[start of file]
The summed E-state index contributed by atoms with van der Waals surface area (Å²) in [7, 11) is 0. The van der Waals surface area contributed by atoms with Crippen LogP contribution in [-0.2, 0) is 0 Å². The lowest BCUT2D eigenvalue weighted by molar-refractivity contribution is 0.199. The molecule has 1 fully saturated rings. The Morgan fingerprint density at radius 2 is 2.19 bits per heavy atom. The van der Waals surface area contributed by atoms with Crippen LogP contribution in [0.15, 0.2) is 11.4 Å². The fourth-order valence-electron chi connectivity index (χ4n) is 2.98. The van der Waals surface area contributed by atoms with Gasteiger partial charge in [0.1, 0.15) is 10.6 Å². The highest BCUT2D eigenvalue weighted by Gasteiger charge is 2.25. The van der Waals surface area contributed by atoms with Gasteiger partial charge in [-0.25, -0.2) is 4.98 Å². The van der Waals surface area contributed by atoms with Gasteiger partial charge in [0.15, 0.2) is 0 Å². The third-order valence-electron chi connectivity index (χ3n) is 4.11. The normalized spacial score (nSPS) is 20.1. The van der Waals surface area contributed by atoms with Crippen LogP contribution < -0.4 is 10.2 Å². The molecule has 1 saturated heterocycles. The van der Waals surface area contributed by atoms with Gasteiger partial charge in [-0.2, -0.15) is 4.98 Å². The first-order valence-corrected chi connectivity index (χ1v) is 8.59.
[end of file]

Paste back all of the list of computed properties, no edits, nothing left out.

The summed E-state index contributed by atoms with van der Waals surface area (Å²) in [7, 11) is 0. The van der Waals surface area contributed by atoms with Crippen LogP contribution in [-0.2, 0) is 0 Å². The lowest BCUT2D eigenvalue weighted by molar-refractivity contribution is 0.199. The molecule has 1 fully saturated rings. The Morgan fingerprint density at radius 2 is 2.19 bits per heavy atom. The van der Waals surface area contributed by atoms with Crippen LogP contribution in [0.15, 0.2) is 11.4 Å². The fourth-order valence-electron chi connectivity index (χ4n) is 2.98. The van der Waals surface area contributed by atoms with Gasteiger partial charge in [0.1, 0.15) is 10.6 Å². The highest BCUT2D eigenvalue weighted by Gasteiger charge is 2.25. The van der Waals surface area contributed by atoms with Gasteiger partial charge in [-0.25, -0.2) is 4.98 Å². The van der Waals surface area contributed by atoms with Gasteiger partial charge in [0.15, 0.2) is 0 Å². The third-order valence-electron chi connectivity index (χ3n) is 4.11. The normalized spacial score (nSPS) is 20.1. The van der Waals surface area contributed by atoms with Crippen LogP contribution < -0.4 is 10.2 Å². The molecule has 1 saturated heterocycles. The van der Waals surface area contributed by atoms with Gasteiger partial charge in [-0.2, -0.15) is 4.98 Å². The first-order valence-corrected chi connectivity index (χ1v) is 8.59.